The ‘endowment effect’ is the well-known theory in behavioural economics that a sense of ownership makes a big difference to how we think and act. On a transactional level, it means that people will pay more to retain something they already own than to obtain something similar which is owned by someone else even when there is no real cause for attachment. Put simply, a coffee cup becomes more valuable when it is my coffee cup.
Experiments demonstrate that such an endowment, or sense of ownership, can be established in just a few moments. Once it is, people cling on – and for economists, that is expressed in monetary value. So for those of us in the business of changing behaviour, how can we express the endowment effect in terms of performance, rather than pennies?
Firstly, on a large scale the endowment effect translates into long term emotional investment. This stuff is the glue which binds large communities together in the pursuit of common goals. It’s almost self-evident that once we have a certain store of feelings about a person or a group of people, it’s hard to let go.
And when an organisation can achieve the emotional investment of its employees – and it isn’t easy – they start acting funny. The sense of attachment means that, when faced with an unwelcome change or difficulty, they embrace it – they even become emotionally attached to the unwelcome change. Why? They’d rather keep a hold of the existing emotional stockpile than go out to hunt for a new one.
An example of this is Arthur Andersen’s employees. The conduct of just a few people in the Enron scandal brought the company down, but its demise didn’t divest its thousands of employees from their sense of ownership and emotional bond with the organisation. Ten years on, the Andersen alumni community is alive and well (in Canada, for example, they established the Arthur Anderson Legacy Scholarship Fund to help vulnerable young people get into university). What is holding this community together? It’s certainly not a monthly pay cheque.
Or how about when fans club together to buy back a favourite club that has gone into administration (such as Portsmouth FC earlier this year)? What this proves is that the endowment effect makes us incredibly resilient to change.
The effect is clearly a hugely powerful tool. And it has big, if unexplored, implications for people development and talent practice. It demonstrates that a sense of ownership is at the heart of the engagement problem. When we say that learners are ‘hard-to-engage’, what we really mean is that we don’t know how to get learners to take ownership of new behaviours and learning outcomes.
‘Engagement’, then, is not about buckets of branding, messages from the MD and a snazzy design (although those can all help). It’s about the emotional nuts and bolts of the trainee / trainer relationship. And currently, the transaction taking place is the wrong way around.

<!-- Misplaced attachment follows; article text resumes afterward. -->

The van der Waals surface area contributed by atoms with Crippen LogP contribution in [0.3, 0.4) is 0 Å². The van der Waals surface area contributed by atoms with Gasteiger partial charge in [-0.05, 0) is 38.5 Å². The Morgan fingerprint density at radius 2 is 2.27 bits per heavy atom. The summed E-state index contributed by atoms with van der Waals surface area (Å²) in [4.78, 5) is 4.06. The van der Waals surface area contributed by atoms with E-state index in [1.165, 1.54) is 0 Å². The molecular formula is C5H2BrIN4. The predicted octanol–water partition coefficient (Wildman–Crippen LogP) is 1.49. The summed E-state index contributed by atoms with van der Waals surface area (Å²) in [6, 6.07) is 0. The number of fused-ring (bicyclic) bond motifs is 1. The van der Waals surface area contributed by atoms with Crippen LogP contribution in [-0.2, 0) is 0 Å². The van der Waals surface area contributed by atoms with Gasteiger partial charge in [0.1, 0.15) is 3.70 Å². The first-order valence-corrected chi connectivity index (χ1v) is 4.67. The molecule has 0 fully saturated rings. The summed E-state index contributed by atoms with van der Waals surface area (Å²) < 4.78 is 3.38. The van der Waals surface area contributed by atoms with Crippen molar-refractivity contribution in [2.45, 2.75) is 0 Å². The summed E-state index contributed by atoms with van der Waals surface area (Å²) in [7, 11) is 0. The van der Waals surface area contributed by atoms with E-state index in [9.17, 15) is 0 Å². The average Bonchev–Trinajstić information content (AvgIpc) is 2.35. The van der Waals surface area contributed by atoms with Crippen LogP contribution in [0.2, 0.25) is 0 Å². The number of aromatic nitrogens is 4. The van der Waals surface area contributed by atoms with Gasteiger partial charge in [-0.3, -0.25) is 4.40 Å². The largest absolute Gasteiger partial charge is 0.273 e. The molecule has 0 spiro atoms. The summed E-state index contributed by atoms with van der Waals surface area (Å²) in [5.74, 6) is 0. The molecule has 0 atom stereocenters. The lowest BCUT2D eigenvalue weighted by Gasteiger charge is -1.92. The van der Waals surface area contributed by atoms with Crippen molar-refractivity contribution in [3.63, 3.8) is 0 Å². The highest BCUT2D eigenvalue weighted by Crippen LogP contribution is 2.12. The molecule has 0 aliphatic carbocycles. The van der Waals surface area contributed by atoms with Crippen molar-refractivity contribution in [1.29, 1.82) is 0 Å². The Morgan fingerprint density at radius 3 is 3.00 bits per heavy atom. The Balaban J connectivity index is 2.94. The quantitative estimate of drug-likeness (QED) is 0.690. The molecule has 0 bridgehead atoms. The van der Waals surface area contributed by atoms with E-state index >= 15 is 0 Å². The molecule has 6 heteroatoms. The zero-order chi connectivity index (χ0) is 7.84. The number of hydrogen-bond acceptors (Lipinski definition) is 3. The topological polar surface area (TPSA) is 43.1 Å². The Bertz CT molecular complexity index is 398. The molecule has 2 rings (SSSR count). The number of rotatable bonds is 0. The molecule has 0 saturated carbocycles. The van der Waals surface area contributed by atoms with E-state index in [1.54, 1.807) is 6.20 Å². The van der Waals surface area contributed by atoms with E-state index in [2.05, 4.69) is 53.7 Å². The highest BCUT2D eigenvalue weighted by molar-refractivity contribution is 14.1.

The typical model is as follows: L&D produces training content, and the learner consumes that content. L&D is the marketplace and the learner is the customer. This is okay when your training product is an envied five day leadership course in the Swiss Alps that only the lucky few get to go on every year. But when you want to do something serious, like get thousands of people to become more mentally resilient to change, stress and disruption, the product is less appealing.
Instead, we need to reverse the order of the transaction. The learner should be the producer, and L&D should be the consumer.
Within the context of a single learning intervention, it means starting from what the learner already has and finishing with it too. They produce, we ‘purchase’. This is why attitudinal diagnostics are so effective: by asking the learner to volunteer opinions and using those opinions to form the learning outcomes, we change the order. Suddenly, those outcomes become the property not of L&D, but of the learner.
The result? Real engagement and a real motivation for campaigning change. In the case of mental resilience, this means that learners will actively seek to make the changes that only they are capable of making.
There are other techniques, but that’s for another post. Soon I’ll also be looking at what flipping the L&D / learner relationship means for learning platforms, and why the self-organised learning environment is the ultimate way of exploiting the endowment effect…
By the way, we’ll be exploring how emotional investment and the endowment effect achieved such impressive results in a mental resilience course developed with Transport for London in an LSG webinar on 19 September. I hope to see you there.